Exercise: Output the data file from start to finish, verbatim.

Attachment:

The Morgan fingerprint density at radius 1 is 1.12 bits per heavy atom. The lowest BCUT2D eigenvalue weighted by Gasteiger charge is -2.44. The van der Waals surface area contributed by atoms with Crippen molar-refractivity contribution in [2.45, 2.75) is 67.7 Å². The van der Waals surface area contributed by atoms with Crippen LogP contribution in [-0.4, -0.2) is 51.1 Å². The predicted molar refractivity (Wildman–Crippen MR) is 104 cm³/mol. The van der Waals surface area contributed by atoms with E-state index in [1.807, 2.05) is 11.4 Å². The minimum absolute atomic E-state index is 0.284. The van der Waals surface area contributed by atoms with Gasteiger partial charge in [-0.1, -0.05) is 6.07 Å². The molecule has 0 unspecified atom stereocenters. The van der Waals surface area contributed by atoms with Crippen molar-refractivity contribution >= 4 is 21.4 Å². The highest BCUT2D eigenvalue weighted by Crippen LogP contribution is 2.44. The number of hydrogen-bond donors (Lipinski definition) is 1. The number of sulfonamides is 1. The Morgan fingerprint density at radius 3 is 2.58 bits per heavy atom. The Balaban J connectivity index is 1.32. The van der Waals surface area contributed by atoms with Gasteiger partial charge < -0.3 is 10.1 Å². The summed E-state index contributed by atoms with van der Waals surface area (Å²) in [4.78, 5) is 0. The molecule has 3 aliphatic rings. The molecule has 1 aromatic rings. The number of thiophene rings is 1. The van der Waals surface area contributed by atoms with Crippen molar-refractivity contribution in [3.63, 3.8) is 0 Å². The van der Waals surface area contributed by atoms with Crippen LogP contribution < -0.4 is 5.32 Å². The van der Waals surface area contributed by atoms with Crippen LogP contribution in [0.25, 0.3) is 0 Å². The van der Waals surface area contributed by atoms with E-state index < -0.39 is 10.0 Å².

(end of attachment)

The Morgan fingerprint density at radius 1 is 1.12 bits per heavy atom. The lowest BCUT2D eigenvalue weighted by Gasteiger charge is -2.44. The van der Waals surface area contributed by atoms with Crippen molar-refractivity contribution in [2.45, 2.75) is 67.7 Å². The van der Waals surface area contributed by atoms with Crippen LogP contribution in [-0.4, -0.2) is 51.1 Å². The predicted molar refractivity (Wildman–Crippen MR) is 104 cm³/mol. The van der Waals surface area contributed by atoms with E-state index in [1.807, 2.05) is 11.4 Å². The minimum absolute atomic E-state index is 0.284. The van der Waals surface area contributed by atoms with Gasteiger partial charge in [-0.1, -0.05) is 6.07 Å². The molecule has 0 unspecified atom stereocenters. The van der Waals surface area contributed by atoms with Crippen molar-refractivity contribution >= 4 is 21.4 Å². The highest BCUT2D eigenvalue weighted by Crippen LogP contribution is 2.44. The number of hydrogen-bond donors (Lipinski definition) is 1. The number of sulfonamides is 1. The Morgan fingerprint density at radius 3 is 2.58 bits per heavy atom. The Balaban J connectivity index is 1.32. The van der Waals surface area contributed by atoms with Gasteiger partial charge < -0.3 is 10.1 Å². The summed E-state index contributed by atoms with van der Waals surface area (Å²) in [4.78, 5) is 0. The molecule has 3 aliphatic rings. The molecule has 1 aromatic rings. The number of thiophene rings is 1. The van der Waals surface area contributed by atoms with Crippen molar-refractivity contribution in [3.63, 3.8) is 0 Å². The van der Waals surface area contributed by atoms with Crippen LogP contribution < -0.4 is 5.32 Å². The van der Waals surface area contributed by atoms with Crippen LogP contribution in [0.25, 0.3) is 0 Å². The van der Waals surface area contributed by atoms with E-state index < -0.39 is 10.0 Å².